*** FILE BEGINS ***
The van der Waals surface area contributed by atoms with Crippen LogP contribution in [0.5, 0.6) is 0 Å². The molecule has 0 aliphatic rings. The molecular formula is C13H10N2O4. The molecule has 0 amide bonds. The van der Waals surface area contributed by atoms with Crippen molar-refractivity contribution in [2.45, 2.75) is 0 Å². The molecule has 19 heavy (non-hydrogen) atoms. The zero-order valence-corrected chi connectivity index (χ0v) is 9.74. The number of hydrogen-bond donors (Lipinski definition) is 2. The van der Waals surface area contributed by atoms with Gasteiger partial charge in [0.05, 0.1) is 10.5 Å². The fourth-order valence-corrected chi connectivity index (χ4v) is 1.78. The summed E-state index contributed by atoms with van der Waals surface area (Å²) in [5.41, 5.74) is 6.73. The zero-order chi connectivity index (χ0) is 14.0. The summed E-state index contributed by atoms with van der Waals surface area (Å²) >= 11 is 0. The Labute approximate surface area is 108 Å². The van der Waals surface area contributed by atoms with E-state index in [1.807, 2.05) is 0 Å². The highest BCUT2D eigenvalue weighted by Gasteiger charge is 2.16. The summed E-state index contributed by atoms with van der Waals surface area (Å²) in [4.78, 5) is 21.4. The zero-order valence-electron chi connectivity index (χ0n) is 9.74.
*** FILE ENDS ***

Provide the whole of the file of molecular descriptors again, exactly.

The van der Waals surface area contributed by atoms with Crippen LogP contribution in [0.5, 0.6) is 0 Å². The molecule has 0 aliphatic rings. The molecular formula is C13H10N2O4. The molecule has 0 amide bonds. The van der Waals surface area contributed by atoms with Crippen molar-refractivity contribution in [2.45, 2.75) is 0 Å². The molecule has 19 heavy (non-hydrogen) atoms. The zero-order valence-corrected chi connectivity index (χ0v) is 9.74. The number of hydrogen-bond donors (Lipinski definition) is 2. The van der Waals surface area contributed by atoms with Gasteiger partial charge in [0.05, 0.1) is 10.5 Å². The fourth-order valence-corrected chi connectivity index (χ4v) is 1.78. The summed E-state index contributed by atoms with van der Waals surface area (Å²) in [5.41, 5.74) is 6.73. The zero-order chi connectivity index (χ0) is 14.0. The summed E-state index contributed by atoms with van der Waals surface area (Å²) >= 11 is 0. The Labute approximate surface area is 108 Å². The van der Waals surface area contributed by atoms with E-state index in [1.807, 2.05) is 0 Å². The highest BCUT2D eigenvalue weighted by Gasteiger charge is 2.16. The summed E-state index contributed by atoms with van der Waals surface area (Å²) in [4.78, 5) is 21.4. The zero-order valence-electron chi connectivity index (χ0n) is 9.74.